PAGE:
Sift together the flour, spices and salt; pinch or rub in butter with fingers. Cream the yeast with 1 teaspoon of the sugar and 1 teaspoon warm milk; mixture should froth up. If it doesn’t it means the yeast is old. Add the remaining sugar to the flour mixture and blend well. Pour the remaining milk and the egg into the yeast mixture and combine with the flour mixture. Beat well with a wooden spoon. The batter should be stiff, but elastic. Fold in fruit, chopped peel and wrapped divination pieces. Cover with a cloth and leave in a warm place until the dough doubles in size. Turn out and divide into two loaves. Place each loaf in a greased 7-inch cake tin. Cover again and let rise for about thirty minutes. Bake at 400 degrees for one hour. Test with a skewer before removing from oven. Glaze with 1 tablespoon of sugar dissolved in 2 teaspoons boiling water and return to oven for three minutes. Turn out onto rack to cool. Slice and serve with butter. Barm brack keeps very well, but if it does get a little stale, you may try toasting it.
- 4 cups flour
- 1/2 teaspoon cinnamon
- 1/4 teaspoon nutmeg
- 1/2 teaspoon salt
- 2 large tablespoons butter
- 1 package yeast
- 1 cup sugar, divided
- 1 cup warm milk, divided
- 1 egg
- 1-1/4 cups golden raisins
- 1 cup currants
- 1/2 cup mixed, candied peel
- Ring, coin, stick, pea, thimble, each individually wrapped in waxed paper
Excerpt is from Celtic Folklore Cooking by Joanne Asala
A Simple Ritual to Receive Answers from the Dead
For this section I contacted a reliable individual who is well known for working with police from different areas of the country to find missing persons, and who does private readings for individuals who wish to connect with deceased loved ones. Gather the following:
Choose whom you wish to speak to, such as your mother, sibling, good friend, father, grandparents, and so on. I don’t advise contacting anyone you didn’t know personally, nor do I advocate contacting someone who had a personality disorder. Sprinkle the salt in a circle around you, or sprinkle a salt circle around the base of the purple candle. Light the candle. Light the incense. Carry the incense to the four quarters, beginning with the north, then to the east, to the south and to the west, asking for protection and blessings. Put the incense beside the candle. You have just created sacred space. Ring the bell three times.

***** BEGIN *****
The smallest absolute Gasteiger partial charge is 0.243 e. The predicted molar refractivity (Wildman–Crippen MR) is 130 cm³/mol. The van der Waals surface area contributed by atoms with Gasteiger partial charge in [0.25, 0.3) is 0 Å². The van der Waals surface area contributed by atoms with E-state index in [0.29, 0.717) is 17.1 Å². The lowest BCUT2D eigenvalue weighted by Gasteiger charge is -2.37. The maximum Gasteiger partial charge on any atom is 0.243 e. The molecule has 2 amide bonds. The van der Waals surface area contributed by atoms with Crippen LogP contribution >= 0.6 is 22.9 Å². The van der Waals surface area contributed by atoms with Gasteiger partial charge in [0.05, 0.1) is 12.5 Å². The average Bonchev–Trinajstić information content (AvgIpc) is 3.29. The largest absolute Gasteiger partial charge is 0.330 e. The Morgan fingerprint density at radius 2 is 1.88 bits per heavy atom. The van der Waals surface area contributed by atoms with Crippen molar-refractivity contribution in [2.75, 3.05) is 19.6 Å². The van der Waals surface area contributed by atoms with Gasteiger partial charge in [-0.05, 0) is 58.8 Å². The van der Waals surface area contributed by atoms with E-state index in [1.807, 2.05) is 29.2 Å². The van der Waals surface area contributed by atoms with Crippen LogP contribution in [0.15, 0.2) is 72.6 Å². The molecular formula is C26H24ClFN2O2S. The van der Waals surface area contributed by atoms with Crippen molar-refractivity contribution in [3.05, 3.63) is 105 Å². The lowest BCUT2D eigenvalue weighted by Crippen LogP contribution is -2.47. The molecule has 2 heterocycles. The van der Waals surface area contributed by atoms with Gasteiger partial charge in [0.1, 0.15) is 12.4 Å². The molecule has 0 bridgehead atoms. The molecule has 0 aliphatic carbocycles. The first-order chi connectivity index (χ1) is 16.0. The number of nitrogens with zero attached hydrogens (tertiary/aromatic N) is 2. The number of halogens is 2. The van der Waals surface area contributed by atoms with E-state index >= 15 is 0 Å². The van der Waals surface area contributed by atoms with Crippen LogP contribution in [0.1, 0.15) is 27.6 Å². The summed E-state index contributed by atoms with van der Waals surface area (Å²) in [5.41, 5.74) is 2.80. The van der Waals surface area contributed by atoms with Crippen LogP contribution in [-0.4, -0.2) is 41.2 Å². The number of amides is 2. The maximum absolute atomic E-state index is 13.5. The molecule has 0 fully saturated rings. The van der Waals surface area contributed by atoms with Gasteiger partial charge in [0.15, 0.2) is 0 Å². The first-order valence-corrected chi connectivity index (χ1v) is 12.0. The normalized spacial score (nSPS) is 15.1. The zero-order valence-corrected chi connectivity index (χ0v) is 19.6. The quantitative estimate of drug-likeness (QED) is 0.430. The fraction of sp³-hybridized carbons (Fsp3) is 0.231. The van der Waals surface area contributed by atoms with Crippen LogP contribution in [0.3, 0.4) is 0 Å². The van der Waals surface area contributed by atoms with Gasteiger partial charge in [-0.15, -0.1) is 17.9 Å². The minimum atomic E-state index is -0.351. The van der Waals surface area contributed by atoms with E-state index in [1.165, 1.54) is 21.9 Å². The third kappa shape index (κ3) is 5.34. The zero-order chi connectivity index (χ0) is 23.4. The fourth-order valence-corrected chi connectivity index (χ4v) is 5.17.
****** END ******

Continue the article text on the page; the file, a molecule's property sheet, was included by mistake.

- 1 purple candle
- Incense (your choice)
- An object that belonged to the deceased or their picture
- Their favorite flower as a gift of honor, optional
Sit quietly and talk to your deceased loved one. You may feel a slight movement of air, the lights might flicker, et cetera, but most often you will hear your loved one in your mind. In the majority of cases they will sound as they did in life, including speech patterns, favorite sayings and so on. There is nothing to be afraid of. Just remember the dead weren’t perfect when they were living, therefore they are not unutterably correct in death either. If they loved you, they will do the best they can for you, but don’t pattern your life entirely on the information you receive.
If your loved one has died recently, they may not be able to communicate with you immediately. There appears to be an acclimation period after death that is different for each individual, and they must learn how to communicate with you. If you don’t receive any information this time around, try again at a different time. The reincarnation schedule is also different for each individual. A few will be reborn almost immediately, where others may wait two hundred years. Some experts feel the general earth-time span between lives averages from fifty to seventy-five years.
When you have finished speaking to the loved one, burn additional incense as a gift of honor, say good-bye and extinguish the candle.
Excerpt is from Halloween by Silver RavenWolf
Please note that the use of Llewellyn Journal articles
is subject to certain Terms and Conditions
Name one religion or type of spiritual system that doesn't incorporate music into its worship services in some way.
It's not easy, is it?
From singing hymns to beating drums, and from the rhythmic chanting of prayers to the soaring organ fugues of Bach, music is a spiritual tool that connects mind and body to the divine spirit.
While country... read this article